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Continuous muscle fiber activity associated with thymoma.

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4. Voiculescu V, Alexianu M, Popescu-Tismana G, et al. Polyneuropathy with lipid deposits in Schwann cells and axonal degeneranon in cerebrotendinous xanthomatosis. J Neurol Sci 1987;82:
89-99
5. Salen G, Shefer S, Berginer VM. Familial diseases with storage
of sterols other than cholesterol: cerebrotendinous xanthomatosis
and sitosterolemia with xanrhomatosis. In: Stanbury JB, Wyngaarden JB, Fredrickson DS, et al, eds. The
basis of inherited disease, ed 5. New York: McGraw Hill, 1983:713-738
*Department of Nezlrology
Hospital 2Elx
Cerebrospinal Fluid
Taurine GI Alzheimer’s
Disease
Un&wPty of Alacant
J. Alom,* J. N. Mahy,? N. Brandi,? and E. Tolosat
The article by Kowall and Beal [l}describes how glutamate-,
glutaminase-, and taurine-immunoreactive neurons develop
neurofibrillary tangles in Alzheimer’s Disease (AD). Although glutamate 123,among other neurotransmitters E31,
has been involved in the neurochemical degenerative process
in AD, less is known about taurine. Their interesting report
suggests that taurine-containing neurons could also be involved in this pathological process. We would like to communicate our results about recent measurements of cerebrospinal fluid (CSF) taurine, among other amino acids, in the same
group of A D patients in which we previously found CSF
neuropeptide Y decrements [4].
Twenty consecutive patients (7 men and 13 women with
a mean age of 64.4 yr, range 52-75 yr) were entered in
the study. All met the diagnostic criteria for probable AD
according to the NINCDS-ADRDA Work Group. Symptomatic causes of dementia were excluded by laboratory examination, electroencephalography, and computed tomography. All patiencs included in the study had a Hachinski
ischemic score of <4. Cognitive evaluation was carried out
with the Mini Mental State Examination. The patients were
also evaluated with the Blessed Dementia Scale. The controls
were 19 hospitalized subjects (8 men and 11 women, mean
age 67.7 yr, range 50-80 yr) with no known central nervous
system disorder. The samples were collected between 9:OO
AM and 11:OO AM, after the patient had spent 8 hours in a
recumbent position. The samples were frozen and stored at
-20°C until assayed. The amino acids were measured by
high pressure liquid chromatography. Comparison between
subject groups was performed using Student’s t test and
Pearson’s correlation coefficient.
CSF taurine levels were lower in patients with AD (4.8 ?
1.4 FM) than in controls (6.4 1.7 kM) (p = 0.005). The
other CSF amino acid levels did not show any statistical difference between patients and controls: aspartic acid (5.9 k
1.3 vs 5.8 t 1.4 pM, p = 0.76); serine (14.2 k 4.8 vs 15.1
5.9 p M , p = 0.16); glutamine (398.2 f 87.1 vs 432.1
111.3,p = 0.30); alanine (19.4 5.5 vs 24.6 ? 1 2 . 1 , ~=
0.13); and homocysteic acid (2.5 2 1.1 vs 2.4 t 0.8, p =
0.13). We found a correlation between the disease duration
(yr) and the levels of serine (r = 0.64, p = 0.002) and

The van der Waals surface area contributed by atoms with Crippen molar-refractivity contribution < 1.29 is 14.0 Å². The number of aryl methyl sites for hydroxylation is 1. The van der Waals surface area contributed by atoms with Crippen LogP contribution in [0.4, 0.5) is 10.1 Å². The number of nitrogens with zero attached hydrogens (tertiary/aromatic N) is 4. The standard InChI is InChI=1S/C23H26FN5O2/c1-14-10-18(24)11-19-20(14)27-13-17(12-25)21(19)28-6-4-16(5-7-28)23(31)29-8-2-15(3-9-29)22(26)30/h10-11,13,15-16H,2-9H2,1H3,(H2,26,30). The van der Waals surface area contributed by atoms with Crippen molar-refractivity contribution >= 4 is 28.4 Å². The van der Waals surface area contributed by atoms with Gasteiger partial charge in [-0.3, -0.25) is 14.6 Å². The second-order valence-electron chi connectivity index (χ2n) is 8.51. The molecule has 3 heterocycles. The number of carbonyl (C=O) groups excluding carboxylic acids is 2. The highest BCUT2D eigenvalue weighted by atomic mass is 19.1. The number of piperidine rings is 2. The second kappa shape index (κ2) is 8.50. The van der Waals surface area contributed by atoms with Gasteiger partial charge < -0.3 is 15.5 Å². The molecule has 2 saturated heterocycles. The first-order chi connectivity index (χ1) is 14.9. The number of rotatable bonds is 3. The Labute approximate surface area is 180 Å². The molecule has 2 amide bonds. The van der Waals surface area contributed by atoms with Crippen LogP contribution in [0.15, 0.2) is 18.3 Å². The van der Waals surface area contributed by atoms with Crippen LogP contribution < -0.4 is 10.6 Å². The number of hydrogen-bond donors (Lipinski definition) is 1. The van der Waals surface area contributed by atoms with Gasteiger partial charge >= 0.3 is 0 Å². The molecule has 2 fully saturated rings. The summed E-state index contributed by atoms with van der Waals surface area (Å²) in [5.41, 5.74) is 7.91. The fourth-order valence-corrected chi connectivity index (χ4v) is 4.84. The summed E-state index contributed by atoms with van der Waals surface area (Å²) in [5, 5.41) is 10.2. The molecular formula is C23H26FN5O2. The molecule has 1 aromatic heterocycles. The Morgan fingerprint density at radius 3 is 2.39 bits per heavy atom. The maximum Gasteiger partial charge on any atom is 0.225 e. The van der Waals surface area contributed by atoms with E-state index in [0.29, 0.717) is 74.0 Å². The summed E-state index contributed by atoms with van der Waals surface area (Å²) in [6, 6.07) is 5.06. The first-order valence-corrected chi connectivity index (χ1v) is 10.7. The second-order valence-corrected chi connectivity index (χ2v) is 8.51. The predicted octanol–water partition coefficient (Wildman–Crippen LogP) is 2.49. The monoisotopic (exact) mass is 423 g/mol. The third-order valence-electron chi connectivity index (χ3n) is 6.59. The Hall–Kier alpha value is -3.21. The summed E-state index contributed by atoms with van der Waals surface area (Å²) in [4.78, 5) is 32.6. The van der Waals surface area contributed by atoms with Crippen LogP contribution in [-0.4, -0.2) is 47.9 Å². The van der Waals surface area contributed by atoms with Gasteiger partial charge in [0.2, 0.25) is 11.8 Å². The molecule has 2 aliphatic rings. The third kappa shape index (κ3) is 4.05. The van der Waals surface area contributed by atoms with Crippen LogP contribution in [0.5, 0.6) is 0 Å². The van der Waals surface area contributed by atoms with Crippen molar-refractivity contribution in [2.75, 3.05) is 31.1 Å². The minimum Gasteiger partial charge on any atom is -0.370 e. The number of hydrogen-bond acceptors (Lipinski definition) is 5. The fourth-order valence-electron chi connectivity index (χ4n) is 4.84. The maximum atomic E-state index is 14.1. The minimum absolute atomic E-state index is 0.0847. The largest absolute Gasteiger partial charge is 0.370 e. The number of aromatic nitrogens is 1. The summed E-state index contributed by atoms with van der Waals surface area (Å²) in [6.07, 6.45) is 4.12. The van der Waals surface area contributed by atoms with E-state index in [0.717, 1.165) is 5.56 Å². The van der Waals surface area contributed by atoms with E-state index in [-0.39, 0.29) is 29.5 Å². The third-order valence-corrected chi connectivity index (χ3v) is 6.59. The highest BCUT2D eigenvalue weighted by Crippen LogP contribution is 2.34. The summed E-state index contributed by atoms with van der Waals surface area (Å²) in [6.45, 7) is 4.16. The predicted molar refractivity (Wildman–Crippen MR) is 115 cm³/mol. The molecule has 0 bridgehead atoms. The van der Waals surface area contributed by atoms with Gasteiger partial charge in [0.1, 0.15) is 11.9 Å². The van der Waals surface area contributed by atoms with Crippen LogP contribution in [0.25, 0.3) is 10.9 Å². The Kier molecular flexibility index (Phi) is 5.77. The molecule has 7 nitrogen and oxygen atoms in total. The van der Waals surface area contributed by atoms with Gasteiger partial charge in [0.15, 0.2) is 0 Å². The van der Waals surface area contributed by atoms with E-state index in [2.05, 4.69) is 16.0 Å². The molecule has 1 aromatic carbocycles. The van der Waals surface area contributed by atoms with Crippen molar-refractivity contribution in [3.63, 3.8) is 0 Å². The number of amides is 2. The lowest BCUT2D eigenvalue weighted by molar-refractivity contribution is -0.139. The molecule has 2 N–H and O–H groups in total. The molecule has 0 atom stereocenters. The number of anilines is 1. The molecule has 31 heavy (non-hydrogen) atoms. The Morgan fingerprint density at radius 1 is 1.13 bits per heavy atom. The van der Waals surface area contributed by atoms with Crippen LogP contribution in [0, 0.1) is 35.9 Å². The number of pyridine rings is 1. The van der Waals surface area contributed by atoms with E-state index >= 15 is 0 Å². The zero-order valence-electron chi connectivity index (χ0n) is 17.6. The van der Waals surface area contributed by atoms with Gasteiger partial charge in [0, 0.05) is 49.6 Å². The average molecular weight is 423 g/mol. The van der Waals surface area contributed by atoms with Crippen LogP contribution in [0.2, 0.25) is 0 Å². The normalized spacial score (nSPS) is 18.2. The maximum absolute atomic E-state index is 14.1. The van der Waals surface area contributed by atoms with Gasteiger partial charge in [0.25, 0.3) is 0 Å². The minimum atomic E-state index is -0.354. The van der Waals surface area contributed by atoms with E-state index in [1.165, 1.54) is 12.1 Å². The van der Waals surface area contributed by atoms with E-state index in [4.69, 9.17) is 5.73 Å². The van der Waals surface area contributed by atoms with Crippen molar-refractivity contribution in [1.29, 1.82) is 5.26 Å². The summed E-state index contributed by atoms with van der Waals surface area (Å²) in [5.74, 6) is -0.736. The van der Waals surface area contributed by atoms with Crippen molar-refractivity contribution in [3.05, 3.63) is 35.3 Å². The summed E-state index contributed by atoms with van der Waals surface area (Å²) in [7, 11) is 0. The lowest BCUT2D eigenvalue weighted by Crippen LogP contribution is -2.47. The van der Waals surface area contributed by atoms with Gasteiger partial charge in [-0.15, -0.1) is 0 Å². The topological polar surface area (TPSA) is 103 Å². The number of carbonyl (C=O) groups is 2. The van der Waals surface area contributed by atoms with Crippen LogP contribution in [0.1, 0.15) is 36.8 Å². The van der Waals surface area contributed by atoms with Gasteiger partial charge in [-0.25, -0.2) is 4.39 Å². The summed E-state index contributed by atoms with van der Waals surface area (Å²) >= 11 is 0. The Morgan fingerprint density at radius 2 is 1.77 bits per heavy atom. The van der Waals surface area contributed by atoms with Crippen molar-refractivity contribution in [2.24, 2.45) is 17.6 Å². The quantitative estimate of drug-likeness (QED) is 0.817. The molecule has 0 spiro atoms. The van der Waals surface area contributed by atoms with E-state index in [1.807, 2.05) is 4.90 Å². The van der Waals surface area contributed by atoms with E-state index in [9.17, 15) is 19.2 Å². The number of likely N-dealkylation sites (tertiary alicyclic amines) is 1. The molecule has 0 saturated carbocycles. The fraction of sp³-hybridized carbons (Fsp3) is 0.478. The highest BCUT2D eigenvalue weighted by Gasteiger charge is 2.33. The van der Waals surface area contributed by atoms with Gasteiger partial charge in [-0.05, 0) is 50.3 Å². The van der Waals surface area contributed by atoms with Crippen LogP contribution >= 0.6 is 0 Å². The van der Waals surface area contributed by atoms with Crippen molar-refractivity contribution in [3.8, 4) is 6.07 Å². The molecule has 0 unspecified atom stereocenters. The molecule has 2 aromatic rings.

glutamine (r = 0.46, p = 0.02). We also found a negative
correlation between the levels of alanine and the Blessed
scores (r = 0.50,p = 0.01).
*
*
*
Mainly, we are describing CSF taurine decrements in A D
patients. As far as we know, there are no previous studies in
the literature about CSF taurine levels in AD, and we consider that our findings agree with the report of Kowall and
We do not know if these CSF taurine decrements are
a reflection of changes in an astrocytic versus a neuronal
taurine pool. It would be desirable in future to investigate
the role of taurine-containing neurons in the neurochemical
pathology of AD.
*
f Department of Biochemistry
University of Bari-elona
$Department of Neurology
Hospital Clinic i Provincial
University of Barcelona
Barcelona, Spain
References
1. Kowall NW, Beal MF. Glutamate-, glutaminase-, and taurineimmunoreactive neurons develop neurofibrillary tangles in Alzheimer’s disease. Ann Neurol 1991;29:162-167
2. Hyman BT, Van Hoesen GW, Damasio AR. Alzheimer’s disease:
glutamate depletion in the hippocampal perforant pathway zone.
Ann Neurol 1987;22:37-40
3. Beal MF, Martin JB. Neuropeptides in neurological disease. Ann
Neurol 1986;20:547-565
4. Alom J, Galard R, Catalan R, er al. Cerebrospinal fluid neuropepride Y in Alzheimer’s disease. Eur Neurol 1990;30:207-210
Continuous Muscle Fiber
Activity Associated with
Thymoma
V. Homberg, MD,* and H.-J. Freund, MDI‘
We read with interest the article by Garcia-Merino and colleagues (February 1991 issue of Annab), concerning an association of Continuous Muscle Fiber Activity, Peripheral Neuropathy, and Thymoma [l). The authors claim that this
association has not previously been recognized. We published two similar cases 4 years ago and discussed possible
autoimmune mechanisms underlying this condition t2). Associations of malignancy and neuromyotonia have been described previously [ 3 , 41. In the French literature, cases labeled “choree fibrillaire de Morvan” closely resemble this
type of neuromuscular hyperactivity [ 5 ] . This condition had
also been reported to be associated with thymoma 161 in a
case which took a fatal course. Both of our patients showed a
proliferative thymoma with high serum titers of acetylcholine
receptor (AchR) antibodies without signs of myasthenia gravis. Unfortunately, Garcia-Merino and colleagues did not
look at AchR antibodies. We discussed the possibility in our
cases that AchR antibodies may facilitate rather than inhibit
neuromuscular cholinergic transmission. Electrophysiological
studies showed multiple discharges on needle EMG recordings and some minor neurographic abnormalities, including
F-wave failures, which resemble the mild signs of peripheral